It was a long hour.  Thankfully it was calm and the moon bright.  We arrived back at Sea Rover just as the dark was setting in for the night, both tired and hungry.  Next time we will bring the spare gas tank.

The Hermit

The Hermit's house and barn
We were waylaid by weather on our way down to Laguna San Rafael and ended up anchoring in front of a Hermit’s cottage in a tiny bay for five days.  We spent the time between rain squalls and wind watching the Hermit’s three dogs, three pigs and a goat follow him around the bay.  The Hermit would row his boat along the protected shore of our bay while the animals followed him on shore. 

View of his beach from our anchor spot
On day one the Hermit waved to us.  On day two he rowed over to say hello.  Or so we think, as his Spanish was completely unintelligible to our ears (as ours was to him).  We ended up nodding and smiling at each other before he finally paddled away.  On day three we met up with him when we were out in the dinghy testing out our new dinghy oars (finally got them sorted out) and he was out in his row boat.  He had just been to check the stationary fish net he had installed in one corner of the bay and he offered us a fish.  We said yes and thanked him profusely.  He then gutted it for us, handed it over and rowed off with a wave.  We shared the fish with our friends on Rum Doxy and all decided to thank the Hermit by taking him some provisions the following day.  Mike from Rum Doxy speaks Spanish and would act as our interpreter.  Annette made the Hermit some cookies and we gave him a loaf of banana bread and a can of spam (don’t ask why that was on board).  I felt bad giving him the spam but really wanted it off the boat…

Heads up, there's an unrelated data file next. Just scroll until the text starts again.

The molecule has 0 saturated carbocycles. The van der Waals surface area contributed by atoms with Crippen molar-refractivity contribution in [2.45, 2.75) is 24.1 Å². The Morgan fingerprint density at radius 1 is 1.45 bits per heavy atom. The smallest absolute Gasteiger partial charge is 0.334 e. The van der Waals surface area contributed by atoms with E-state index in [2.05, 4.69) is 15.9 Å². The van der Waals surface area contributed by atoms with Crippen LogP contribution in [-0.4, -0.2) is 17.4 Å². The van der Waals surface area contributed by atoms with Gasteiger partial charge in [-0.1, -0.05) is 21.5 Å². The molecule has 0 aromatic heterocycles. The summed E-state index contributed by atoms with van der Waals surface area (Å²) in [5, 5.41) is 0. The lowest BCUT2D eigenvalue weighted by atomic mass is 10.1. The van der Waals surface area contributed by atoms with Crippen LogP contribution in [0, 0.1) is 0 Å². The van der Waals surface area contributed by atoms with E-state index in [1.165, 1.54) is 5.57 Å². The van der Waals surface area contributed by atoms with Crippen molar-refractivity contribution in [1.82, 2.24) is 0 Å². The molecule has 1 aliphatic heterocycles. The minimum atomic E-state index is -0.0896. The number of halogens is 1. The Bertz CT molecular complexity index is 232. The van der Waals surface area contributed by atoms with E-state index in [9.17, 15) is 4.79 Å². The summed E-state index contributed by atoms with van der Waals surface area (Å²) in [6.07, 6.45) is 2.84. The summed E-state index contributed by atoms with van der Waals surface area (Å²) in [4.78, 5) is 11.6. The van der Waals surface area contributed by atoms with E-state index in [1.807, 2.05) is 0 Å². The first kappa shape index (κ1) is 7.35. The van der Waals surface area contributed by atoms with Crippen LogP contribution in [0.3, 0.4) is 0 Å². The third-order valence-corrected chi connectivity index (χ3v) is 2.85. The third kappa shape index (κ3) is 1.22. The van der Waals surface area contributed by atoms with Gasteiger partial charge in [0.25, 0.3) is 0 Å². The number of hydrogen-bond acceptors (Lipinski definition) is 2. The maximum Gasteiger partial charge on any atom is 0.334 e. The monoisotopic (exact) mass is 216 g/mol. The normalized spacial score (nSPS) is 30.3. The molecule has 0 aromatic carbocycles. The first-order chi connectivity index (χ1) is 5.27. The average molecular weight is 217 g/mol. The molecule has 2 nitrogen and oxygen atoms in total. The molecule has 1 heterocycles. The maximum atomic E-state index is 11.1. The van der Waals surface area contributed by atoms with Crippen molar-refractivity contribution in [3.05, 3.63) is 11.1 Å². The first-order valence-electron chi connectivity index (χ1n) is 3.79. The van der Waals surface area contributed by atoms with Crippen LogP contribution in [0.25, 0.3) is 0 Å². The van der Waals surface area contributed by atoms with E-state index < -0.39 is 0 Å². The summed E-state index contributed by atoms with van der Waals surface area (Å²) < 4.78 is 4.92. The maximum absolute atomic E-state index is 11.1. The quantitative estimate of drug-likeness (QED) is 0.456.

The Hermit (tiny red boat) rowing out to get supplies
Our trip to his hovel was an experience.  He met us on the beach (with the dogs, the pigs and the goat) and all of us (including some of the animals) traipsed into his house.  It was basic, as you’d guess, but had a lovely wood stove.  An old ‘girlie’ calendar was the only decoration, and he had a few basic pots and pans. There was a pot of gruel over the fire that he said he kept going and added to daily.  He offered us matcha tea, which we kindly declined, then we had a little chat.  It turns out he has been living in this remote spot for 22 years.  He moved there after his wife died and his daughter had grown.  A boat stops by every 15 days to deliver provisions, and he enjoyed his solitary existence.  He’d lost one of his pigs to a puma earlier in the season and he was either looking for a gun or had found a gun to deal with it – we weren’t sure.  He said a lot of other things in the hour we were there, but Mike could only understand every 10th word or so.  It sounds like he speaks to most of the boats that anchor in the bay on their way down to Laguna San Rafael and so he has a fair amount of human contact in the summer months when people are traveling to the glacier.  I can’t imagine what it would be like there in the dead of winter.  An interesting existence.



Wednesday, March 20, 2019

Puerto Agirre, An Oasis in the Wilderness

As you recall from our last post, we were both looking forward to spending a few days parked in an anchorage next to a small cell tower so Karina could do some work and I could see about fixing the watermaker with duct tape and seizing wire.





Civilization in the wilderness...
Our trip to Puerto Aguirre had been a stressful day.  It was our first time "sailing in the white" while here in Chile and the winds and currents hadn't been given their daily briefing and had gone rogue.  We finally passed by our last uncharted island and rounded the corner.  Our eyes focused on the houses and yes, there was a cell tower.  Houses meant people.  Surely we could get a few fresh vegetables.  Then we saw the high pier and a large 100 m ferry.  Wow, this place is happening!

The welcoming Marina Austral